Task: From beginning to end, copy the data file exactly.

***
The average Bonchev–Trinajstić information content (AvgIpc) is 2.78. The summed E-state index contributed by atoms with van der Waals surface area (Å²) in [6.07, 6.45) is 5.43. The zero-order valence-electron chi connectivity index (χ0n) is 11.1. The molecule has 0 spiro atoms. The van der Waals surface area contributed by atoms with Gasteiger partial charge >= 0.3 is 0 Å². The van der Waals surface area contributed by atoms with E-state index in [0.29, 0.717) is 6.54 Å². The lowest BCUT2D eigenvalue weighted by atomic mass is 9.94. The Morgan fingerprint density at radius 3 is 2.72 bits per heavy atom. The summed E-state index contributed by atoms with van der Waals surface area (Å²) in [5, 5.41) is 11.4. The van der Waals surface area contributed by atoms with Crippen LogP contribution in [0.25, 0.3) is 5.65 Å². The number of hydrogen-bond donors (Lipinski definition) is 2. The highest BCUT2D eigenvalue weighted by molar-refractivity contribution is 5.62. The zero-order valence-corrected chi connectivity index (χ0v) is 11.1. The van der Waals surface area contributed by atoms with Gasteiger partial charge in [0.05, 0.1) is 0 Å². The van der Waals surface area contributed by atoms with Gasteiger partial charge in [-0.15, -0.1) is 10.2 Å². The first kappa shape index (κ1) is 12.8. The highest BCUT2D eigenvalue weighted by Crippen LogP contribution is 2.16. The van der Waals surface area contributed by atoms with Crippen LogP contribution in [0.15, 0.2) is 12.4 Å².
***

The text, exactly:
The average Bonchev–Trinajstić information content (AvgIpc) is 2.78. The summed E-state index contributed by atoms with van der Waals surface area (Å²) in [6.07, 6.45) is 5.43. The zero-order valence-electron chi connectivity index (χ0n) is 11.1. The molecule has 0 spiro atoms. The van der Waals surface area contributed by atoms with Gasteiger partial charge >= 0.3 is 0 Å². The van der Waals surface area contributed by atoms with E-state index in [0.29, 0.717) is 6.54 Å². The lowest BCUT2D eigenvalue weighted by atomic mass is 9.94. The Morgan fingerprint density at radius 3 is 2.72 bits per heavy atom. The summed E-state index contributed by atoms with van der Waals surface area (Å²) in [5, 5.41) is 11.4. The van der Waals surface area contributed by atoms with Crippen LogP contribution in [0.25, 0.3) is 5.65 Å². The number of hydrogen-bond donors (Lipinski definition) is 2. The highest BCUT2D eigenvalue weighted by molar-refractivity contribution is 5.62. The zero-order valence-corrected chi connectivity index (χ0v) is 11.1. The van der Waals surface area contributed by atoms with Gasteiger partial charge in [0.05, 0.1) is 0 Å². The van der Waals surface area contributed by atoms with Gasteiger partial charge in [-0.15, -0.1) is 10.2 Å². The first kappa shape index (κ1) is 12.8. The highest BCUT2D eigenvalue weighted by Crippen LogP contribution is 2.16. The van der Waals surface area contributed by atoms with Crippen LogP contribution in [0.15, 0.2) is 12.4 Å².